On the Need for Insurance Analysts and Actuaries to reconsider Keynes’s Logical Theory of Probability,Part I:Russell’s Refutation of Ramsey’s Critique of Keynes’s Theory in 1922

Michael E Brady


A historical myth has been created in the 20th and 21st centuries  that F P Ramsey uncovered major technical  and logical flaws in Keynes’s logical theory of Probability that was presented in his 1921 A Treatise on Probability.It has been accepted in academia   that Ramsey showed in 1922 ,in his book review in the January issue of Cambridge Magazine,and then again with greter force in his 1926 paper,titled “Truth and Probability”, that Keynes’s relational propositional logic contained serious logical mistakes that made it impossible to base probability and statistics on.

However,it has been completely overlooked for 100 years  that it  took Bertrand Russell only one small footnote to refute all of Ramsey’s claims , that supposedly demonstrated the logical errors in Keynes’s relational propositional logic as presented by Keynes on pp.4-6 and pp.53-56 of the A Treatise on Probability,with one small counter example that refutes Ramsey’s entire argument.Russell’s refutation  occurs in his July,1922 review ,published in the Mathematical Gazette on pp.119-125.Russell’s refutation takes place on page 120 in  a footnote.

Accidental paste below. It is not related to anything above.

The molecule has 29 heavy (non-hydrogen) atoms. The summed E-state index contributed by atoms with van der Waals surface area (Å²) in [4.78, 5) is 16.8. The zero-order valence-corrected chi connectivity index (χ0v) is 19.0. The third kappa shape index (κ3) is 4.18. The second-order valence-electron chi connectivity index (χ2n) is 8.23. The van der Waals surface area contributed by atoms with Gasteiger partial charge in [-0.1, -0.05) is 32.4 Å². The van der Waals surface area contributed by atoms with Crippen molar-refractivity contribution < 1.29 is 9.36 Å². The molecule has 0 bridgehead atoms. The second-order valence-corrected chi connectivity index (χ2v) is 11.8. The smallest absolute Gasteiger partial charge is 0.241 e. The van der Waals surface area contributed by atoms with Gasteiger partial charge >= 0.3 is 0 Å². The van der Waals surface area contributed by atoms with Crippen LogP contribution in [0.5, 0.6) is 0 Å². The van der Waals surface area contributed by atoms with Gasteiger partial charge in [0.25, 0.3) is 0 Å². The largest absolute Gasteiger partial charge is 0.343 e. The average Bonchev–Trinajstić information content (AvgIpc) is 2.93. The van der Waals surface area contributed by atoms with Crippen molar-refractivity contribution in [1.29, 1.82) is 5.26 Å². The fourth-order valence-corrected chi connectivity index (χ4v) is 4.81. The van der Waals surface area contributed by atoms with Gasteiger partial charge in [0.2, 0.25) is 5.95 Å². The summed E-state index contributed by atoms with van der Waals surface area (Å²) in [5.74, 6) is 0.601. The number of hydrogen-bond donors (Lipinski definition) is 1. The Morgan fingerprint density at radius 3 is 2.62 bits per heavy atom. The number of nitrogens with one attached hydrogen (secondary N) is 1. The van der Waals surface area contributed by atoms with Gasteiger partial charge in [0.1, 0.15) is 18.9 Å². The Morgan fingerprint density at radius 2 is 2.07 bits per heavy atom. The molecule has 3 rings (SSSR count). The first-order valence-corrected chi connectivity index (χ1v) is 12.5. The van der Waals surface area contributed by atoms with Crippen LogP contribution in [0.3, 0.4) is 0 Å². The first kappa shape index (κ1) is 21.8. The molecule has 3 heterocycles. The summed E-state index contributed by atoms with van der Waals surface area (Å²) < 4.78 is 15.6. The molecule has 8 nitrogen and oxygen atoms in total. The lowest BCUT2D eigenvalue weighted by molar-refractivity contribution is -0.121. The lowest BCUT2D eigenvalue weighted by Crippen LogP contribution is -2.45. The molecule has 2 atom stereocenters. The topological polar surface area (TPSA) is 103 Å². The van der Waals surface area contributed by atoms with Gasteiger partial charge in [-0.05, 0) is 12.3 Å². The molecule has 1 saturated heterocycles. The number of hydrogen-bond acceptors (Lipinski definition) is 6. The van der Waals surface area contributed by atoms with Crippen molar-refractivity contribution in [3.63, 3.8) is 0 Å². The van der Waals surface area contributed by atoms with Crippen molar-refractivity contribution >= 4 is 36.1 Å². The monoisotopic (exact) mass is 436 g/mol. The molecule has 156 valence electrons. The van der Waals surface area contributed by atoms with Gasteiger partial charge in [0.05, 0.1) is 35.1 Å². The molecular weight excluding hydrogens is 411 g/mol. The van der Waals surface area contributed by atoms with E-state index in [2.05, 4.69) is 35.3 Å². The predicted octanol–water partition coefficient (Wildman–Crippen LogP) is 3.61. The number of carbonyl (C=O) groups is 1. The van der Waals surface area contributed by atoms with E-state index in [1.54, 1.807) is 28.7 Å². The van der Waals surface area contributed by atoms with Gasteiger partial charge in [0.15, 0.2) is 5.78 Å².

This explains why Ramsey’s work on probability and statistics  is never mentioned by Russell in his monumental 1948 Human Knowledge :Its scope and limits.The reason is that Ramsey’s positive contributions to his own subjective theory of probability are severely marred because these positive contributions  are hopelessly intertwined with a series of false claims made about Keynes’s logical theory of probability.These false claims are identical in nature to the false claims contained in Ramsey’s first critique of Keynes in 1922.

It is thus imperative that insurance analysts seriously think about reconsidering Keynes’s theory as it is built upon a Boolean algebra and logic that is the foundation of many fields today such as artificial intelligence and computer languages.

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